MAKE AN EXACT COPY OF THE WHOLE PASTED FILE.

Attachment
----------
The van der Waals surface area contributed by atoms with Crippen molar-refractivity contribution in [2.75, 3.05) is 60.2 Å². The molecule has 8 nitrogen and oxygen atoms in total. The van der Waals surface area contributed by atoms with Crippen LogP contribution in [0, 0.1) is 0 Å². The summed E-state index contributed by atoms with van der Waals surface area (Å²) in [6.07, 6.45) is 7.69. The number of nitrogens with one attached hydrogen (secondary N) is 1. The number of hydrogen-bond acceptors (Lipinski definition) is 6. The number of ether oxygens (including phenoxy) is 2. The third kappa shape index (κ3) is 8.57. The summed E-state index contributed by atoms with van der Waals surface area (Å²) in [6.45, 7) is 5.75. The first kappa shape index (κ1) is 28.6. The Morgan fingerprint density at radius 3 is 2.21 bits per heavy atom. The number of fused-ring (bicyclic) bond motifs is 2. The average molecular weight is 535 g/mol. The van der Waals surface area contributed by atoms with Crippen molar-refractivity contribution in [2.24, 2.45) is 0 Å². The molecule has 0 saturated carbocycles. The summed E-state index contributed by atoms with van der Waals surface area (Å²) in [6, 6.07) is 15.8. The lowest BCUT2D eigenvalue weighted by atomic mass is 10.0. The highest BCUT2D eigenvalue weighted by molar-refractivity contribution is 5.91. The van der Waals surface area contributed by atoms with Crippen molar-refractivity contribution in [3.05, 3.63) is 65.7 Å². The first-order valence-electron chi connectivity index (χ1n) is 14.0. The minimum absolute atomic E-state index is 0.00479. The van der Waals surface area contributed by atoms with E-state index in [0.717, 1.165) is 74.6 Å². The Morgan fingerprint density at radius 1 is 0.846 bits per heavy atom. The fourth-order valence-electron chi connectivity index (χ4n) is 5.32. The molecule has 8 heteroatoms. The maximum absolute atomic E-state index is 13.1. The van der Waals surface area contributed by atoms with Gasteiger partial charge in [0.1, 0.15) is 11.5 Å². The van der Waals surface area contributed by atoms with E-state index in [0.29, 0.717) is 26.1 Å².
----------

The van der Waals surface area contributed by atoms with Crippen molar-refractivity contribution in [2.75, 3.05) is 60.2 Å². The molecule has 8 nitrogen and oxygen atoms in total. The van der Waals surface area contributed by atoms with Crippen LogP contribution in [0, 0.1) is 0 Å². The summed E-state index contributed by atoms with van der Waals surface area (Å²) in [6.07, 6.45) is 7.69. The number of nitrogens with one attached hydrogen (secondary N) is 1. The number of hydrogen-bond acceptors (Lipinski definition) is 6. The number of ether oxygens (including phenoxy) is 2. The third kappa shape index (κ3) is 8.57. The summed E-state index contributed by atoms with van der Waals surface area (Å²) in [6.45, 7) is 5.75. The first kappa shape index (κ1) is 28.6. The Morgan fingerprint density at radius 3 is 2.21 bits per heavy atom. The number of fused-ring (bicyclic) bond motifs is 2. The average molecular weight is 535 g/mol. The van der Waals surface area contributed by atoms with Crippen molar-refractivity contribution in [2.24, 2.45) is 0 Å². The molecule has 0 saturated carbocycles. The summed E-state index contributed by atoms with van der Waals surface area (Å²) in [6, 6.07) is 15.8. The lowest BCUT2D eigenvalue weighted by atomic mass is 10.0. The highest BCUT2D eigenvalue weighted by molar-refractivity contribution is 5.91. The van der Waals surface area contributed by atoms with Crippen molar-refractivity contribution in [3.05, 3.63) is 65.7 Å². The first-order valence-electron chi connectivity index (χ1n) is 14.0. The minimum absolute atomic E-state index is 0.00479. The van der Waals surface area contributed by atoms with E-state index in [0.717, 1.165) is 74.6 Å². The Morgan fingerprint density at radius 1 is 0.846 bits per heavy atom. The fourth-order valence-electron chi connectivity index (χ4n) is 5.32. The molecule has 8 heteroatoms. The maximum absolute atomic E-state index is 13.1. The van der Waals surface area contributed by atoms with Gasteiger partial charge in [0.1, 0.15) is 11.5 Å². The van der Waals surface area contributed by atoms with E-state index in [0.29, 0.717) is 26.1 Å².